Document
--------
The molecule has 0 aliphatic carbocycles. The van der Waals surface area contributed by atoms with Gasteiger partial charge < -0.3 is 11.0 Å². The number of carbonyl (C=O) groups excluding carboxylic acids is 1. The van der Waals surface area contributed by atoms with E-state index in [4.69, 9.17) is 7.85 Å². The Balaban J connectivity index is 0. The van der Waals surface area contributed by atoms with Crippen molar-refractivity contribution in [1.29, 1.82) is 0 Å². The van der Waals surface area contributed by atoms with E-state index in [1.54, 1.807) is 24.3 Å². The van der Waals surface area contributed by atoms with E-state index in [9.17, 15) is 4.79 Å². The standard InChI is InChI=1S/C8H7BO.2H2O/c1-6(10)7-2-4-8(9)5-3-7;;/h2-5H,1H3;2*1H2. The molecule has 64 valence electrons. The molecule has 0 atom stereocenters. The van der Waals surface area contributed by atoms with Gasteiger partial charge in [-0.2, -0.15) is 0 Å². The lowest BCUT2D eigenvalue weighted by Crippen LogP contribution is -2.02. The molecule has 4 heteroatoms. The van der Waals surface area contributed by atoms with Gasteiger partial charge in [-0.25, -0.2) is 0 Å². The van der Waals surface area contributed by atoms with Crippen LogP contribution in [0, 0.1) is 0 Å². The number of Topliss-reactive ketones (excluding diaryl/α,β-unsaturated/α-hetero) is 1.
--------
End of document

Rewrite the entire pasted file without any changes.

The molecule has 0 aliphatic carbocycles. The van der Waals surface area contributed by atoms with Gasteiger partial charge < -0.3 is 11.0 Å². The number of carbonyl (C=O) groups excluding carboxylic acids is 1. The van der Waals surface area contributed by atoms with E-state index in [4.69, 9.17) is 7.85 Å². The Balaban J connectivity index is 0. The van der Waals surface area contributed by atoms with Crippen molar-refractivity contribution in [1.29, 1.82) is 0 Å². The van der Waals surface area contributed by atoms with E-state index in [1.54, 1.807) is 24.3 Å². The van der Waals surface area contributed by atoms with E-state index in [9.17, 15) is 4.79 Å². The standard InChI is InChI=1S/C8H7BO.2H2O/c1-6(10)7-2-4-8(9)5-3-7;;/h2-5H,1H3;2*1H2. The molecule has 64 valence electrons. The molecule has 0 atom stereocenters. The van der Waals surface area contributed by atoms with Gasteiger partial charge in [-0.2, -0.15) is 0 Å². The lowest BCUT2D eigenvalue weighted by Crippen LogP contribution is -2.02. The molecule has 4 heteroatoms. The van der Waals surface area contributed by atoms with Gasteiger partial charge in [-0.25, -0.2) is 0 Å². The van der Waals surface area contributed by atoms with Crippen LogP contribution in [0, 0.1) is 0 Å². The number of Topliss-reactive ketones (excluding diaryl/α,β-unsaturated/α-hetero) is 1.